We chatted with Garrett Smith, sommelier at the world-renowned, Michelin-starred restaurant Daniel in New York, about what to look for when shopping for North Fork wines. Daniel is of course owned by and named for Chef Daniel Boulud, a regular visitor to the East End.
Can you highlight some of your favorite North Fork wines?
Bedell, Macari and Paumanok stand out. I think the wines of Macari and Bedell are excellent from the top to bottom of their respective portfolios. Their Chardonnays are a fond reminder of some Oregon examples, which have the cool-climate brightness to them but are touched with that California-esque hint of new oak, giving a supple roundness and warmth to them. For me, the most interesting wines from Long Island are always the Cabernet Franc-based wines, as this resilient grape was the one thing produced in Connecticut that I could stomach regularly. If you like fruit mixed with a subtle natural spice these wines are right up your alley. If you’re one who likes to hunt, roast up some pheasant or quail with herb-roasted potatoes, it’s perfect.
Now, Paumanok makes some stellar still wines, but the one that I will always remember is their dessert-style Riesling. With a dessert of sautéed apples or honey glazed pears this is a perfect pairing. Not too often do we find a well-made Riesling with authentic botrytis-touched fruit. The “noble rot” gives an intense white flower and honeyed essence to the wines, while providing concentrated acidity to balance that sweetness.
The wines of the North Fork are largely of great value for consumers, as the production costs don’t approach those of California wines of similar quality. To get the best, you should always taste what’s in front of you and trust in local quality. No one wine is right for everyone, but I feel like there is one wine for each person to enjoy in the North Fork wine region.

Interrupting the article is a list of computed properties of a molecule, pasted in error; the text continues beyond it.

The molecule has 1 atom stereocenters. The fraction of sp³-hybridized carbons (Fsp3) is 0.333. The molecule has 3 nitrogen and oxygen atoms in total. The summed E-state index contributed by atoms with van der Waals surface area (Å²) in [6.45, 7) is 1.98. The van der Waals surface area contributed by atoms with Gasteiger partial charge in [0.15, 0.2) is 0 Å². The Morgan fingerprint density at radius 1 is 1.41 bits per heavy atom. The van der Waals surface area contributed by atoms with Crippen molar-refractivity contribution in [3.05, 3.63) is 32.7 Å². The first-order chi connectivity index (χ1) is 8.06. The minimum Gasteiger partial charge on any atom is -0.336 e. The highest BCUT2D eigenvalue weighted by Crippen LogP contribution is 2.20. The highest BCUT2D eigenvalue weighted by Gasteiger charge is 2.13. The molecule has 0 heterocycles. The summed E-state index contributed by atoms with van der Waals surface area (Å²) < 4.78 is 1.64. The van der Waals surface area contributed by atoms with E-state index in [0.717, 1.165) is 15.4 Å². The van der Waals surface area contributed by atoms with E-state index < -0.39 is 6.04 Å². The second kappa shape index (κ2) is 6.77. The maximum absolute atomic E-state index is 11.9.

What are the most important skills that a sommelier needs?
Wine is an ever-changing creature. It’s always fascinated me that if I open a bottle tonight, as opposed to tomorrow, the taste could be infinitely different. Food and wine together are beautiful because every single person on this planet has a different palate. A sommelier should have a firm grasp on a chef’s menu and be able to come up with at least one safe pairing in a millisecond. They should know their own list in and out in terms of the flow and not be fumbling through pages. I find the role of a sommelier is becoming more prominent in society and with that comes the fright of asking for help; there’s no judgment—it doesn’t matter if your needs are for a $25 or a $26,000 wine. There is no better. It’s just what you like.
How do you assess quality?
Quality is tricky. What’s good to me might be garbage to my coworker whose palate is completely different. That said it’s important that I make sure every bottle I open is free of flaws. Flaws include oxidation, maderization, and “corked” wines. Once those are past us, we want to make sure it’s what we expected, and hopefully more. For example, a 1982 Bordeaux should still show good bits of red fruit, some earth, some spice from the oak, and not be sour or too dirty. Wines shouldn’t be brown. So on and so forth.
What would you tell a novice trying to pick out and pair wines?
It’s all about finding the comfort zone. I won’t take anyone who enjoys sweet wines to a Savennieres; the wines are great, sure—just nowhere near where they’re comfortable. I’ve had guests ask for a wine recommendation who have never had wine before. Panic? Nope. I ask them how they like their lemonade. I happen to love lemonade, mine more sweet but also tart. That, to me, would lead me to a richer style of Riesling because of the acidity and sweetness. I would advise any wine rookie to think of what they may have had before, even the most basic descriptors like full or light-bodied, sweet or dry, and to have a budget in mind.